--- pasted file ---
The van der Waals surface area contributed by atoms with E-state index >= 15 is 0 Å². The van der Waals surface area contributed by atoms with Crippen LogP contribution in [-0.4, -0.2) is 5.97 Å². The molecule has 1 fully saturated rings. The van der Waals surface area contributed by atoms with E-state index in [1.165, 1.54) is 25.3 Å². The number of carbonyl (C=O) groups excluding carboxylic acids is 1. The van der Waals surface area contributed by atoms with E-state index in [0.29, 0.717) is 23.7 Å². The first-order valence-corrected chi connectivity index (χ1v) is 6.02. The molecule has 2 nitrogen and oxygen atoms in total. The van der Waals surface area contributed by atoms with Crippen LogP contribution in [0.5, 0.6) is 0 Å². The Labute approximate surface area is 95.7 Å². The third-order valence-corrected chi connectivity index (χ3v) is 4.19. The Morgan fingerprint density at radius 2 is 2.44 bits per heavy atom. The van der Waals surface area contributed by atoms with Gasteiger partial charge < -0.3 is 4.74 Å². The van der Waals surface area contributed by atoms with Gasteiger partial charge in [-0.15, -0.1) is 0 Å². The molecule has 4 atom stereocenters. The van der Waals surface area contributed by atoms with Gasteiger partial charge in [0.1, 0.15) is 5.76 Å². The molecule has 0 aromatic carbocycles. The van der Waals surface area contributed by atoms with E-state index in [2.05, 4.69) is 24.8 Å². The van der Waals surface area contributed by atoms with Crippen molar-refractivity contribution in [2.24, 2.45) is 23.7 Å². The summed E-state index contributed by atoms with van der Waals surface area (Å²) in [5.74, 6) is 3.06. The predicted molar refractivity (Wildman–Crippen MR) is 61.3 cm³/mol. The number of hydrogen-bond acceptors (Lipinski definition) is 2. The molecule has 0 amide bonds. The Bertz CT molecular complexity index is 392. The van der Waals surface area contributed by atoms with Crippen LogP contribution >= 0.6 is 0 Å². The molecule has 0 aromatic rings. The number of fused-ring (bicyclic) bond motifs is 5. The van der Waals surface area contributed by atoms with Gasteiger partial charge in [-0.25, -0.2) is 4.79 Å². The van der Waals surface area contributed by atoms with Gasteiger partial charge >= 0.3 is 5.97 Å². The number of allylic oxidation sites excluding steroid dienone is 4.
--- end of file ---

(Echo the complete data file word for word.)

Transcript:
The van der Waals surface area contributed by atoms with E-state index >= 15 is 0 Å². The van der Waals surface area contributed by atoms with Crippen LogP contribution in [-0.4, -0.2) is 5.97 Å². The molecule has 1 fully saturated rings. The van der Waals surface area contributed by atoms with E-state index in [1.165, 1.54) is 25.3 Å². The number of carbonyl (C=O) groups excluding carboxylic acids is 1. The van der Waals surface area contributed by atoms with E-state index in [0.29, 0.717) is 23.7 Å². The first-order valence-corrected chi connectivity index (χ1v) is 6.02. The molecule has 2 nitrogen and oxygen atoms in total. The van der Waals surface area contributed by atoms with Crippen LogP contribution in [0.5, 0.6) is 0 Å². The Labute approximate surface area is 95.7 Å². The third-order valence-corrected chi connectivity index (χ3v) is 4.19. The Morgan fingerprint density at radius 2 is 2.44 bits per heavy atom. The van der Waals surface area contributed by atoms with Gasteiger partial charge < -0.3 is 4.74 Å². The van der Waals surface area contributed by atoms with Gasteiger partial charge in [-0.15, -0.1) is 0 Å². The molecule has 4 atom stereocenters. The van der Waals surface area contributed by atoms with Gasteiger partial charge in [0.1, 0.15) is 5.76 Å². The molecule has 0 aromatic carbocycles. The van der Waals surface area contributed by atoms with E-state index in [2.05, 4.69) is 24.8 Å². The van der Waals surface area contributed by atoms with Crippen molar-refractivity contribution in [2.24, 2.45) is 23.7 Å². The summed E-state index contributed by atoms with van der Waals surface area (Å²) in [5.74, 6) is 3.06. The predicted molar refractivity (Wildman–Crippen MR) is 61.3 cm³/mol. The number of hydrogen-bond acceptors (Lipinski definition) is 2. The molecule has 0 amide bonds. The Bertz CT molecular complexity index is 392. The van der Waals surface area contributed by atoms with Crippen LogP contribution >= 0.6 is 0 Å². The molecule has 0 aromatic rings. The number of fused-ring (bicyclic) bond motifs is 5. The van der Waals surface area contributed by atoms with Gasteiger partial charge in [-0.25, -0.2) is 4.79 Å². The van der Waals surface area contributed by atoms with Gasteiger partial charge >= 0.3 is 5.97 Å². The number of allylic oxidation sites excluding steroid dienone is 4.